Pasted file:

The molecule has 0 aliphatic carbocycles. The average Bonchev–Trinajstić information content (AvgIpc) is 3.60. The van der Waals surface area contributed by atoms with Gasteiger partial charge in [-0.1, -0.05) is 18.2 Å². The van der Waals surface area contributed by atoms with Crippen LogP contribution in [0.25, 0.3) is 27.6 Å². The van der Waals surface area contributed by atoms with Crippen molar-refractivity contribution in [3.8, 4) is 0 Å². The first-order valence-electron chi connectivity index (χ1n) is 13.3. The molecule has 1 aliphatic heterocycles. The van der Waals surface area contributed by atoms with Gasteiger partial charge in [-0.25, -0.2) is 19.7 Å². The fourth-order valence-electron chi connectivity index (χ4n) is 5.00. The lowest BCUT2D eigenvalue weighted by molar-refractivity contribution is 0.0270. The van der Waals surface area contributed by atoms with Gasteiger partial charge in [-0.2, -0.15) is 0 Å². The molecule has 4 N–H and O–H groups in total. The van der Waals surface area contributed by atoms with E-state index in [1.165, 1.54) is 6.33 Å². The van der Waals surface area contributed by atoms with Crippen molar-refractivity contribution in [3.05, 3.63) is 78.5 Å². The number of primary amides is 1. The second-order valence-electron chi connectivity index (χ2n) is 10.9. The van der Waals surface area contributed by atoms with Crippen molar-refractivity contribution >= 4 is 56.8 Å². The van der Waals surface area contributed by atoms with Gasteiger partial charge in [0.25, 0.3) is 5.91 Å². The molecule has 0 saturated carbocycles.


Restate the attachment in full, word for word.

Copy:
The molecule has 0 aliphatic carbocycles. The average Bonchev–Trinajstić information content (AvgIpc) is 3.60. The van der Waals surface area contributed by atoms with Gasteiger partial charge in [-0.1, -0.05) is 18.2 Å². The van der Waals surface area contributed by atoms with Crippen LogP contribution in [0.25, 0.3) is 27.6 Å². The van der Waals surface area contributed by atoms with Crippen molar-refractivity contribution in [3.8, 4) is 0 Å². The first-order valence-electron chi connectivity index (χ1n) is 13.3. The molecule has 1 aliphatic heterocycles. The van der Waals surface area contributed by atoms with Gasteiger partial charge in [-0.25, -0.2) is 19.7 Å². The fourth-order valence-electron chi connectivity index (χ4n) is 5.00. The lowest BCUT2D eigenvalue weighted by molar-refractivity contribution is 0.0270. The van der Waals surface area contributed by atoms with Gasteiger partial charge in [-0.2, -0.15) is 0 Å². The molecule has 4 N–H and O–H groups in total. The van der Waals surface area contributed by atoms with E-state index in [1.165, 1.54) is 6.33 Å². The van der Waals surface area contributed by atoms with Crippen molar-refractivity contribution in [3.05, 3.63) is 78.5 Å². The number of primary amides is 1. The second-order valence-electron chi connectivity index (χ2n) is 10.9. The van der Waals surface area contributed by atoms with Crippen molar-refractivity contribution >= 4 is 56.8 Å². The van der Waals surface area contributed by atoms with Gasteiger partial charge in [0.25, 0.3) is 5.91 Å². The molecule has 0 saturated carbocycles.